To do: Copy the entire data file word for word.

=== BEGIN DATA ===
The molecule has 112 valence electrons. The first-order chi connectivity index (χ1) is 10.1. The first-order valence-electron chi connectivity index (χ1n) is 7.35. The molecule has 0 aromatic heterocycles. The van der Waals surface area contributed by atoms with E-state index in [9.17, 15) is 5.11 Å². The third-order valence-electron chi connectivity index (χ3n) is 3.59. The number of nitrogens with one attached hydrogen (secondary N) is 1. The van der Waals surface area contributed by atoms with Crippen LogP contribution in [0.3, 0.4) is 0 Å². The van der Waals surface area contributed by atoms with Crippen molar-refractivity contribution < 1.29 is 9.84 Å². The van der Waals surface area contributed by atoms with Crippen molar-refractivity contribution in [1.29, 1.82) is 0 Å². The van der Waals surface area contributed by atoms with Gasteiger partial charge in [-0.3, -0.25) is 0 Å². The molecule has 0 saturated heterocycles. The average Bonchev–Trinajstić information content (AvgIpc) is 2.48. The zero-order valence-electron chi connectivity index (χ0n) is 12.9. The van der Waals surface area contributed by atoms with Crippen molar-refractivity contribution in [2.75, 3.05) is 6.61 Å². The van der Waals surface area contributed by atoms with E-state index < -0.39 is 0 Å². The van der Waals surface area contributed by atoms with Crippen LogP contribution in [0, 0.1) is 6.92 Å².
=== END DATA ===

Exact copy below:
The molecule has 112 valence electrons. The first-order chi connectivity index (χ1) is 10.1. The first-order valence-electron chi connectivity index (χ1n) is 7.35. The molecule has 0 aromatic heterocycles. The van der Waals surface area contributed by atoms with E-state index in [9.17, 15) is 5.11 Å². The third-order valence-electron chi connectivity index (χ3n) is 3.59. The number of nitrogens with one attached hydrogen (secondary N) is 1. The van der Waals surface area contributed by atoms with Crippen LogP contribution in [0.3, 0.4) is 0 Å². The van der Waals surface area contributed by atoms with Crippen molar-refractivity contribution < 1.29 is 9.84 Å². The van der Waals surface area contributed by atoms with Crippen molar-refractivity contribution in [1.29, 1.82) is 0 Å². The van der Waals surface area contributed by atoms with Gasteiger partial charge in [-0.3, -0.25) is 0 Å². The molecule has 0 saturated heterocycles. The average Bonchev–Trinajstić information content (AvgIpc) is 2.48. The zero-order valence-electron chi connectivity index (χ0n) is 12.9. The van der Waals surface area contributed by atoms with Crippen molar-refractivity contribution in [2.75, 3.05) is 6.61 Å². The van der Waals surface area contributed by atoms with E-state index < -0.39 is 0 Å². The van der Waals surface area contributed by atoms with Crippen LogP contribution in [0, 0.1) is 6.92 Å².